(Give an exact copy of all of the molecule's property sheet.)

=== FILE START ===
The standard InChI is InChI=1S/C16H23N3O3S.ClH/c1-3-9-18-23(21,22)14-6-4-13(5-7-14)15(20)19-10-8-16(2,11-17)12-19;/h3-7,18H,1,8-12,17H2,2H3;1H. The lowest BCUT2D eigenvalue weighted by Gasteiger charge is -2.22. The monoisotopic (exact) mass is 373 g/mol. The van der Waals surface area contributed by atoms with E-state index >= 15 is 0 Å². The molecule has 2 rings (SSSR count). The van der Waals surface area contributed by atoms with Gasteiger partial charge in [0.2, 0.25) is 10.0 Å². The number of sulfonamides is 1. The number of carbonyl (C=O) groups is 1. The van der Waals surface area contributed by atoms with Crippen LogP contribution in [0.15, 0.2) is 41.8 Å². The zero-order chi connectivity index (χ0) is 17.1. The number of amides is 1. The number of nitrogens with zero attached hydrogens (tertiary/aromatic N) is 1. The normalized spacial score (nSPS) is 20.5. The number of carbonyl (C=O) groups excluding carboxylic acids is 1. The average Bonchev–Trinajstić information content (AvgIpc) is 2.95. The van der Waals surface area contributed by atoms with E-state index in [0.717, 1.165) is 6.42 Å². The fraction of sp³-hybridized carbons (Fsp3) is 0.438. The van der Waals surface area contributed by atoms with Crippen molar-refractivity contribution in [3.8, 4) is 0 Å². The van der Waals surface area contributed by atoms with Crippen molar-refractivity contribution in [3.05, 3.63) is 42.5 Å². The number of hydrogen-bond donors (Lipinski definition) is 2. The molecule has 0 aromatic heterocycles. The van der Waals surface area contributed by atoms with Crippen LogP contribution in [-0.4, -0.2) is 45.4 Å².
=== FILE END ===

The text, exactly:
The standard InChI is InChI=1S/C16H23N3O3S.ClH/c1-3-9-18-23(21,22)14-6-4-13(5-7-14)15(20)19-10-8-16(2,11-17)12-19;/h3-7,18H,1,8-12,17H2,2H3;1H. The lowest BCUT2D eigenvalue weighted by Gasteiger charge is -2.22. The monoisotopic (exact) mass is 373 g/mol. The van der Waals surface area contributed by atoms with E-state index >= 15 is 0 Å². The molecule has 2 rings (SSSR count). The van der Waals surface area contributed by atoms with Gasteiger partial charge in [0.2, 0.25) is 10.0 Å². The number of sulfonamides is 1. The number of carbonyl (C=O) groups is 1. The van der Waals surface area contributed by atoms with Crippen LogP contribution in [0.15, 0.2) is 41.8 Å². The zero-order chi connectivity index (χ0) is 17.1. The number of amides is 1. The number of nitrogens with zero attached hydrogens (tertiary/aromatic N) is 1. The normalized spacial score (nSPS) is 20.5. The number of carbonyl (C=O) groups excluding carboxylic acids is 1. The average Bonchev–Trinajstić information content (AvgIpc) is 2.95. The van der Waals surface area contributed by atoms with E-state index in [0.717, 1.165) is 6.42 Å². The fraction of sp³-hybridized carbons (Fsp3) is 0.438. The van der Waals surface area contributed by atoms with Crippen molar-refractivity contribution in [3.8, 4) is 0 Å². The van der Waals surface area contributed by atoms with Crippen molar-refractivity contribution in [3.05, 3.63) is 42.5 Å². The number of hydrogen-bond donors (Lipinski definition) is 2. The molecule has 0 aromatic heterocycles. The van der Waals surface area contributed by atoms with Crippen LogP contribution in [-0.4, -0.2) is 45.4 Å².